Verizon to stop hate speech suspends advertising on Facebook

Verizon Communications Inc announced on Thursday it was pausing advertising on Facebook Inc starting from July. This decision comes in support of a campaign that called out the social media giant for not doing enough to stop hate speech on its platforms.


Verizon is the biggest yet to join the advertising boycott, which has gained the backing of dozens of U.S. companies, and its announcement was a blow to Facebook’s efforts to contain the growing revolt that is really getting out of hand.


“We’re pausing our advertising until Facebook can create an acceptable solution that makes us comfortable,” a Verizon representative explained the media.

Verizon stopped advertising on Facebook in support of the Stop Hate for Profit campaign. Image credit REUTERS

U.S. civil rights groups are urging brands to support the Stop Hate for Profit campaign, which protests the world’s biggest social network’s lax approach to hate speech, harassment and misinformation.


Exclusively, the Anti-Defamation League denounced through a letter to advertisers on Thursday that the company had found a Verizon advertisement on Facebook appearing next to a video containing anti-Semitic rhetoric from conspiracy group QAnon.


“Advertisements are running alongside divisive, hateful and conspiratorial content - not something that most companies want,” the ADL said, pointing out the dissatisfaction and the inadmissible action played by the media giant.

The survey’s findings suggest the boycott against Facebook and other platforms has the potential to extend to the majority of blue-chip advertisers. Image credit PA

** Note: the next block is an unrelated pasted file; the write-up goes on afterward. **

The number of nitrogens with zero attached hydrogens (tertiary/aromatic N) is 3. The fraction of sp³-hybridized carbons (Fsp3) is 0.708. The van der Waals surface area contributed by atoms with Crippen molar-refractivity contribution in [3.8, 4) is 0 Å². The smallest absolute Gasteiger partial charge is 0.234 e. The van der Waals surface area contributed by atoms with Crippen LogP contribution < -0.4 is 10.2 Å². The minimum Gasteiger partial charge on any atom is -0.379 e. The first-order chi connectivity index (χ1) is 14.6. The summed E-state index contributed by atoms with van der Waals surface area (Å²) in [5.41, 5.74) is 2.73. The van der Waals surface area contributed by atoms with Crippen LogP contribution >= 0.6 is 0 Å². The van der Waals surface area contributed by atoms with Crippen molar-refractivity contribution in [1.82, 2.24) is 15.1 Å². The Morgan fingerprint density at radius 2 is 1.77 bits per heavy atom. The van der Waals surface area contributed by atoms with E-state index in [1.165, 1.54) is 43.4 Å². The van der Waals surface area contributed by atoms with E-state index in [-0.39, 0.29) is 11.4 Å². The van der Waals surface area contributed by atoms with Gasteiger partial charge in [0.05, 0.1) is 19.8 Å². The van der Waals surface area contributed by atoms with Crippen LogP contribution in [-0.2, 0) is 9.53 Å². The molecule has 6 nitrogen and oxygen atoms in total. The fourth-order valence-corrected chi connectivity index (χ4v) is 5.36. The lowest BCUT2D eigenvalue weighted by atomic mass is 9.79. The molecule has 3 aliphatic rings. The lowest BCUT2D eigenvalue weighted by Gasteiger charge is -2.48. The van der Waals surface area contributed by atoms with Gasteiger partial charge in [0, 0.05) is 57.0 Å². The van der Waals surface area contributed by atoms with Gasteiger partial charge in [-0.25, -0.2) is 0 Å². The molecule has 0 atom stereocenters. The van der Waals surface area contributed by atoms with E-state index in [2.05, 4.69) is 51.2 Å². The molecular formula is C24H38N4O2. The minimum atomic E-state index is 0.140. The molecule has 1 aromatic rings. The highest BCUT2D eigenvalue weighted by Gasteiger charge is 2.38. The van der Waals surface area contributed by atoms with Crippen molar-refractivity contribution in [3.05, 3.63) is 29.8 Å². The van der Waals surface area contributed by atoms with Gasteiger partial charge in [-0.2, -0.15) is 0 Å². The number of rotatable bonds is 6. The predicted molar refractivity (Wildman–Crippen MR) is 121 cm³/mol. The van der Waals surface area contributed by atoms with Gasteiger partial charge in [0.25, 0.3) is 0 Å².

Unfortunately for FB, Ice cream brand Ben & Jerry’s and outdoor gear companies Patagonia and The North Face earlier said they would suspend Facebook ads.

Facebook tried to respond to the accusations saying it is working with civil rights organizations.


“We respect any brand’s decision and remain focused on the important work of removing hate speech and providing critical voting information,” said Carolyn Everson, Facebook’s vice president of global business.


The company intensified outreach to advertisers this week as it worked to contain the damage, without pledging any specific changes, recipients of those messages already published.


One of Facebook’s top spenders, consumer goods giant Procter & Gamble Co, on Wednesday pledged to conduct a review of ad platforms and stop spending where it found hateful content. P&G declined to admit whether it had decided on Facebook.

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